The Department of Conservation and Ministry for the Environment are working together to identify the areas of scientific knowledge which will be required by government over the next 20 years for decision-making for conservation and environmental policy and management. This is known as the “roadmap”.
Submissions from interested groups and individuals were invited and ECO made a submission in response to the government discussion paper, which is on the DOC website.
We have summarised our submission below. The full text of the ECO submission is available on the ECO website here.
ECO provided suggestions for improvements to the Conservation and Environment Science Roadmap. The roadmap is a document outlining 12 topics related to environmental science and the ways in which the government, private sector, non-governmental organizations, and individuals can make positive decisions regarding the environment. ECO believes that regarding climate change, the listed goals are too weak and that the roadmap places too much emphasis on raising awareness. The roadmap should encourage a real programme of actions to reduce greenhouse gas emission, such as a goal to reach zero carbon emissions by 2050 rather than the proposed 30% reduction.
While ECO understands the appeal of new environmental technology, it opposes carbon capture and storage because the environmental impacts are not fully known or understood and because it could be used as an excuse to not de-carbonize the economy. ECO also criticized the overarching goal of protecting “highest priority” populations as not being ambitious enough; by referring to some species as “highest priority” it implies giving up on others and this is unacceptable to ECO. ECO also notes that it supports the inclusion of Mātauranga Māori but cautions against the vigorous assertion of Maori property rights at the expense of the health of the environment itself.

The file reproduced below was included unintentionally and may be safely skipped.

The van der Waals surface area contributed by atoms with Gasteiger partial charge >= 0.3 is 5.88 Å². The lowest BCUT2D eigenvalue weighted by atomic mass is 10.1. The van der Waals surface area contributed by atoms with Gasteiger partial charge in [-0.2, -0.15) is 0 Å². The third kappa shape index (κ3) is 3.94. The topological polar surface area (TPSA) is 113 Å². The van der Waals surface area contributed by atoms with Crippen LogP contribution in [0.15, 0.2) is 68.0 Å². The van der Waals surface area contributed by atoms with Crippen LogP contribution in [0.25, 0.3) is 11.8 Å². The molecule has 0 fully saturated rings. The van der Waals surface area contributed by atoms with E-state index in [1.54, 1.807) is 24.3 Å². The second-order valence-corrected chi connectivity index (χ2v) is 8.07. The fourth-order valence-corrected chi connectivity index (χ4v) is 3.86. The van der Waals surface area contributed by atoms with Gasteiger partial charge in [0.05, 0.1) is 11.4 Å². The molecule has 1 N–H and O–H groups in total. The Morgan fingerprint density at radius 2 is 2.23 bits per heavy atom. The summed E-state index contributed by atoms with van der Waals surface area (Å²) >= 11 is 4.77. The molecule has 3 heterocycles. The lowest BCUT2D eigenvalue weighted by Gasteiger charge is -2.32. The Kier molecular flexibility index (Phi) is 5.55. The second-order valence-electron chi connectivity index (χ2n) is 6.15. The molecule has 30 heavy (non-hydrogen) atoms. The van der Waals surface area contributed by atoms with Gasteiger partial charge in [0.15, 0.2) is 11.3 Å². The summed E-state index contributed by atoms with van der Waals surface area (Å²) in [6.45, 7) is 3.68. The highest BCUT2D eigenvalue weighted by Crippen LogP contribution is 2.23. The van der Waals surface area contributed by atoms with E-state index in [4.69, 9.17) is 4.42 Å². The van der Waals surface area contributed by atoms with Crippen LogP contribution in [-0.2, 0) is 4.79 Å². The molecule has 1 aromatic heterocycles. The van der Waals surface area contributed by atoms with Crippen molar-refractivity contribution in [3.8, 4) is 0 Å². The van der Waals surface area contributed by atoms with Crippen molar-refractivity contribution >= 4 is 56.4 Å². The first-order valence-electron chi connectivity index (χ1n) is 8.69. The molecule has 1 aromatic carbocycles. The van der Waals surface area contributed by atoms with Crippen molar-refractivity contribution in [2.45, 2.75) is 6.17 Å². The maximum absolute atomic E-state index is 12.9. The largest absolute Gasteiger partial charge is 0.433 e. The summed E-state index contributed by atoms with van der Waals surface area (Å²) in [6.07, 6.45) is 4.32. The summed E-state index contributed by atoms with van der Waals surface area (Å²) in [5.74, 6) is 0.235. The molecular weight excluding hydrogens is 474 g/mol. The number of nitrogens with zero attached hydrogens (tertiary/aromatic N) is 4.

Other topics covered in the roadmap included the ecosystems and processes of freshwater, land, coastal and marine, and urban environments as well as biosecurity, and the social and economic dimensions of conservation. In general, ECO felt that the roadmap was too sensitive and had too much “spin” and could benefit from being more blunt or direct. ECO also recommended the addition of topics such as the atmosphere, environmental legal and policy research, and the study of energy alternatives.